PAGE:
08:01 GMT26 February 2021
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    British Prime Minister Theresa May is expected to activate Article 50 divorce proceedings with the EU on Monday, and could demand the return of almost 11 billion dollars’ worth of British assets in the European Investment Bank.

    With the House of Commons scheduled to adopt a bill on the country’s exit from the EU, Brexit Secretary David Davis warned Conservative MPs not to "tie the Prime Minister's hands" by backing amendments to the Article 50 bill, which he warned were fraught with “serious legal consequences.”

    In Monday’s debate, Theresa May will battle two amendments to the legislation that were approved by the House of Lords.

    The first seeks to unilaterally guarantee the rights of EU citizens currently living in the UK and the other calls for a vote on the final deal in parliament.

    David Davis warned that the amendments could raise voter concerns that Parliament wants to reverse the decision to leave the EU.

    The warning came as Prime Minister Theresa May prepares to start negotiations on Tuesday to launch the process of Britain’s withdrawal from the European Union, the online newspaper Vzglyad wrote.

    Meanwhile, the past few days have seen Brussels toughening its rhetoric with European Commission President Jean-Claude Juncker saying that “I don’t like Brexit because I would like to be in the same boat as the British, the day will come when the British will re-enter the boat.”

    Simultaneously, both sides are making financial claims to each other with Britain wanting to get back its $11 billion share in the European Investment Bank and the EU saying that London would have to pay as much as 60 billion euros to leave the union.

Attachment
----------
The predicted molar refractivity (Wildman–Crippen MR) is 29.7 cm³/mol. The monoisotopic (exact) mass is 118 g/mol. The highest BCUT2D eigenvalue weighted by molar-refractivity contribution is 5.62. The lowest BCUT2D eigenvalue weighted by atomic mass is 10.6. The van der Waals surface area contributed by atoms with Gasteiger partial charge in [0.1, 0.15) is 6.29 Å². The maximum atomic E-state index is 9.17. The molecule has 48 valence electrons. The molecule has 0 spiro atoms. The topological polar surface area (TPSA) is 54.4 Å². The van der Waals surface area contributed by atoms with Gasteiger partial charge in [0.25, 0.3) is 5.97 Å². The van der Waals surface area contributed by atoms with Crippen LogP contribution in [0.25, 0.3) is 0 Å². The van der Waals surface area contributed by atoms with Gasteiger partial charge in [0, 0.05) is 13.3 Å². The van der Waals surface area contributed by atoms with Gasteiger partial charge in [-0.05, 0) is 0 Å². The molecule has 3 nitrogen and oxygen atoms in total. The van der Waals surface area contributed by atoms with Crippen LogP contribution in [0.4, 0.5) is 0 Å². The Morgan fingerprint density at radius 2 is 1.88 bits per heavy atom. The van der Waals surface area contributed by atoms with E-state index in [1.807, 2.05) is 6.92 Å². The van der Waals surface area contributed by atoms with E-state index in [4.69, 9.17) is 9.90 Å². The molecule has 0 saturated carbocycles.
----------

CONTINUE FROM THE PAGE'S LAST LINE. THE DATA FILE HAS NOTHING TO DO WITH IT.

Meanwhile, the British Finance Ministry warns about the dire economic consequences of a fast-track Brexit which could also prompt Scotland to break away from the rest of the country.

    Scottish Prime Minister Nicola Sturgeon has already said she will call another independence referendum on breaking up the UK.

    Should Britain take until the end of March to notify Brussels about the exact day Brexit would be triggered, the EU will hold a summit either in late April or early May to discuss the matter.

    The outcome of last summer’s referendum on Britain’s exit from the EU came as a shock and raised speculation that the process would be sabotaged by the country’s political establishment. Still, the process is moving ahead and many in the British political elite now support Brexit.

    Moreover, it looks like London has been taking its time calling it quits as it tries to secure a hefty “severance pay” as it walks out from the 28-nation union.

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